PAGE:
As seen in FIGS. 1 and 2, the device 20 is preferably constructed in a hexagonal shape. A plurality of baffles 44 shown in dashed lines in FIG. 2 are provided to help maintain the preferred hexagonal shape when the device is inflated. As seen from FIG. 3, the baffles 44 extend across from the outer wall 32 to the inner wall 36 at an approximate midpoint of the inflation chamber 40, thus defining a baffle line 46a, 46b in each of the respective walls. The baffles 44 are thus rectangular panels, having a width approximately equal to the width of each of the six sides of the inner wall 36 and having a length slightly smaller than both the top wall 34 and bottom wall 38. Although the device 20 preferably comprises a hexagonal shaped ring, the shape of the wall structure 22 may be circular or other geometric configurations. Indeed, the wall structure 22 may be shaped as a torus, having circular inner and outer walls and an inflatable chamber therein, or other suitable closed-loop shape.
A preferred type of material for the extreme lower floor 28 is an extrusion-coated reinforced membrane or Hypolon material. Hypolons are in a class of materials with two layers fused together. One such material is given the trade name CoolThane™ Polyurethane No. L-3984 UPW, manufactured by Coolie, Inc., of Los Angeles, Calif. This product is a nylon-reinforced waterproof material. The remaining portions of the wall structure 22 are preferably constructed of a lighter reinforced waterproof fabric of similar composition. One example is a CoolThane™ Product No. L-1416 DEP, manufactured by Coolie, Inc. This material has a polyester fill. Both these materials can be sealed with either dielectric or thermal processes.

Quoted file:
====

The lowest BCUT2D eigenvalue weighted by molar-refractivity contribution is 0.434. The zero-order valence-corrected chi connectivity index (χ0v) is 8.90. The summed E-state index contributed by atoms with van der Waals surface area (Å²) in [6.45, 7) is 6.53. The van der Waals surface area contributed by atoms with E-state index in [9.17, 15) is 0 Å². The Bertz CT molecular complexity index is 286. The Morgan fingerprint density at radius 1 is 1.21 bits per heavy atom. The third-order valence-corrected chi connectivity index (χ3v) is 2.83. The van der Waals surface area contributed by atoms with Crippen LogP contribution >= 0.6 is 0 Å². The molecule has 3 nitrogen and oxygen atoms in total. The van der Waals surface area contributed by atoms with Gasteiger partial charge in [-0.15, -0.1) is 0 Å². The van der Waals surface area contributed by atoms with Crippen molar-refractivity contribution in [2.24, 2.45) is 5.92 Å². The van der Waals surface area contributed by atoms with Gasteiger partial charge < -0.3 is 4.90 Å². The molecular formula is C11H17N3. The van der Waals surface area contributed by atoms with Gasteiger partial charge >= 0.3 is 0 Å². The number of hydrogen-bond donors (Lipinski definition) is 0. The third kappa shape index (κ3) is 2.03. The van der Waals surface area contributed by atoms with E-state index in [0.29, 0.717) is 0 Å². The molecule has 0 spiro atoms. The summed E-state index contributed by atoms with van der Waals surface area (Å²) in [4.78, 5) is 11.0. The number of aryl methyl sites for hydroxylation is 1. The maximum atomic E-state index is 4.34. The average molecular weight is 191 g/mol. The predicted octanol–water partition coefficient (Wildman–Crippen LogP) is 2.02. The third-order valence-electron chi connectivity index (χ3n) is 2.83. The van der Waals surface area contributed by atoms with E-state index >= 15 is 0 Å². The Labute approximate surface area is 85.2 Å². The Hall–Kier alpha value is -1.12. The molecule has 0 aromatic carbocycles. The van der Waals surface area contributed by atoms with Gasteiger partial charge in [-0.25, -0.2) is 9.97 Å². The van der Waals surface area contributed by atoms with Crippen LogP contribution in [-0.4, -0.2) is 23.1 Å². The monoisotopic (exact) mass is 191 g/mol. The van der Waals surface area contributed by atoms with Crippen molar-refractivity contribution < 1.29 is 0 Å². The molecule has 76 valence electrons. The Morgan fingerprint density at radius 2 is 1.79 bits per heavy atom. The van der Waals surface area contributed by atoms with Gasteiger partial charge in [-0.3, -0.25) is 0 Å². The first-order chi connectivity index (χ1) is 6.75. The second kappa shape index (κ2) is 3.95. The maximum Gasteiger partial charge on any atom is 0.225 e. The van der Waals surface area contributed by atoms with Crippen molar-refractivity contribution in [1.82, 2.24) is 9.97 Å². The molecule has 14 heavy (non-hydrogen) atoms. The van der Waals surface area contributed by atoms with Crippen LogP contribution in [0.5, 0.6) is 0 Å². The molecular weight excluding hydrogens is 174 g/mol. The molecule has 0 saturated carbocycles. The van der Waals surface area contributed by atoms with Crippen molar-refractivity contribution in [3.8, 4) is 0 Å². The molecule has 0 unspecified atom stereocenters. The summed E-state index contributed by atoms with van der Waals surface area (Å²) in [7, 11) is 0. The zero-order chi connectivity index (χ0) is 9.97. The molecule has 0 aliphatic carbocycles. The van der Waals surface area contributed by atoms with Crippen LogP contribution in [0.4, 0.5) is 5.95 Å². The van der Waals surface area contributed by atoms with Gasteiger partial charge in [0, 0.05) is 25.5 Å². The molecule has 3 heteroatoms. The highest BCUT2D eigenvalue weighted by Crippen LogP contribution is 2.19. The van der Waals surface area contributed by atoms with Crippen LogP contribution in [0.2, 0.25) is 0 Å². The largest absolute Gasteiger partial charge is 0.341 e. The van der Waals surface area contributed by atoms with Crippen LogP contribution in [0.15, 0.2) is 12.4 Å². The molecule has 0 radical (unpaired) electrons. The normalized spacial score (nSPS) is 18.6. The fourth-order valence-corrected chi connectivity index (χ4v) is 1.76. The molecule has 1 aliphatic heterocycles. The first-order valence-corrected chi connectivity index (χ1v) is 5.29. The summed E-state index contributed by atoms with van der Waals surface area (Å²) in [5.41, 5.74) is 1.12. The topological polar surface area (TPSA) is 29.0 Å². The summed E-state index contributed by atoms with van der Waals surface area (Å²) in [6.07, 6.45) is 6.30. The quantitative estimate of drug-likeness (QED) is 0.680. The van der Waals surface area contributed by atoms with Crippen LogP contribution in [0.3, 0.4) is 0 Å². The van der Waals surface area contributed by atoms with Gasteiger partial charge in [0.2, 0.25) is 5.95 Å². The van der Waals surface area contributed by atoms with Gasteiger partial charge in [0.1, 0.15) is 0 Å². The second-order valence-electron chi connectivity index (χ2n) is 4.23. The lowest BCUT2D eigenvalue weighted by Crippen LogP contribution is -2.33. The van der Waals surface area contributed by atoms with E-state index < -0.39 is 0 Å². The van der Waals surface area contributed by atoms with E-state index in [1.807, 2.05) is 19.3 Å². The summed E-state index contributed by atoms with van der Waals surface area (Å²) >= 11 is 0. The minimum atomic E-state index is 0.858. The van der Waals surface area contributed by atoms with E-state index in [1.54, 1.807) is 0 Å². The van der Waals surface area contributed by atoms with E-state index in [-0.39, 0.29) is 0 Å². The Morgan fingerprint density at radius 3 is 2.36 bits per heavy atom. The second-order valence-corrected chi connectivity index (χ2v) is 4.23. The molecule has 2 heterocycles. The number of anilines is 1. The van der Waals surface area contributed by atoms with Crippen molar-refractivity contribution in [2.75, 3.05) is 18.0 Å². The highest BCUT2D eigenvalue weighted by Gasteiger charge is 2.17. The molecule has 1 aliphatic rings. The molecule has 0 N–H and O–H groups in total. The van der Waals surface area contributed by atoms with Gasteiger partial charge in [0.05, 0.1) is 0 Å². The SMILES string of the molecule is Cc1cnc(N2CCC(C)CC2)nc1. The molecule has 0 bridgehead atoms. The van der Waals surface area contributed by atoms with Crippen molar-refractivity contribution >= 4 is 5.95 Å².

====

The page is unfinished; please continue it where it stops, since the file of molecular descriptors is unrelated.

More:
The upper porous floor 26 is advantageously made to be easily removed from the interior of the device 20 for cleaning or replacement. In the preferred embodiment of the invention, the floor 26 is attached inside the sanctuary 24 via snaps 48 on a peripheral band 49 coupled to snaps 51 provided on an attachment portion 50 of an elongated band 52. A portion of the upper floor 26 is shown cutaway in FIG. 1 to expose the attachment portion 50 and one of the snaps 51. Two such snaps 48, 51 are provided per side of the device 20, although other numbers are possible. Furthermore, the provision of snaps to attach the upper floor 26 inside the sanctuary 24 is preferred for ease of removal and may be replaced by suitable quick-release fastening means. Indeed, it is preferable to be able to remove the upper floor 26 for cleaning, but nevertheless, the upper floor may be permanently attached within the sanctuary 24.